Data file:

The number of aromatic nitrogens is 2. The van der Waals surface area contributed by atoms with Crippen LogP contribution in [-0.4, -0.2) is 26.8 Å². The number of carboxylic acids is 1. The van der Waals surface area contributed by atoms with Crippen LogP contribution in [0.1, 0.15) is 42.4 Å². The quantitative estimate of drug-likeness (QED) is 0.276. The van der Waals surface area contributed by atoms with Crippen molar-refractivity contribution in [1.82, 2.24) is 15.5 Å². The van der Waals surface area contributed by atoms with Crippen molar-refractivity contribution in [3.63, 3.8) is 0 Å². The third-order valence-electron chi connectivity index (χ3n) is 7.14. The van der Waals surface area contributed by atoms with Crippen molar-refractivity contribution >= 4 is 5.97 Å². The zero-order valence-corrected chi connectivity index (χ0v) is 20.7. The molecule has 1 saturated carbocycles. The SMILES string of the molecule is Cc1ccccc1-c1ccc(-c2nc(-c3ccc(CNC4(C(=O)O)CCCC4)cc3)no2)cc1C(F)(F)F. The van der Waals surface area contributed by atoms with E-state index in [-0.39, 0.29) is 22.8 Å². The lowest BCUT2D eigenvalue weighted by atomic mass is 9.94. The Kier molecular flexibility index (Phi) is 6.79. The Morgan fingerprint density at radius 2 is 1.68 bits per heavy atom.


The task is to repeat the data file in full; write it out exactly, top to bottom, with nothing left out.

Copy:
The number of aromatic nitrogens is 2. The van der Waals surface area contributed by atoms with Crippen LogP contribution in [-0.4, -0.2) is 26.8 Å². The number of carboxylic acids is 1. The van der Waals surface area contributed by atoms with Crippen LogP contribution in [0.1, 0.15) is 42.4 Å². The quantitative estimate of drug-likeness (QED) is 0.276. The van der Waals surface area contributed by atoms with Crippen molar-refractivity contribution in [1.82, 2.24) is 15.5 Å². The van der Waals surface area contributed by atoms with Crippen molar-refractivity contribution in [3.63, 3.8) is 0 Å². The third-order valence-electron chi connectivity index (χ3n) is 7.14. The van der Waals surface area contributed by atoms with Crippen molar-refractivity contribution >= 4 is 5.97 Å². The zero-order valence-corrected chi connectivity index (χ0v) is 20.7. The molecule has 1 saturated carbocycles. The SMILES string of the molecule is Cc1ccccc1-c1ccc(-c2nc(-c3ccc(CNC4(C(=O)O)CCCC4)cc3)no2)cc1C(F)(F)F. The van der Waals surface area contributed by atoms with E-state index in [-0.39, 0.29) is 22.8 Å². The lowest BCUT2D eigenvalue weighted by atomic mass is 9.94. The Kier molecular flexibility index (Phi) is 6.79. The Morgan fingerprint density at radius 2 is 1.68 bits per heavy atom.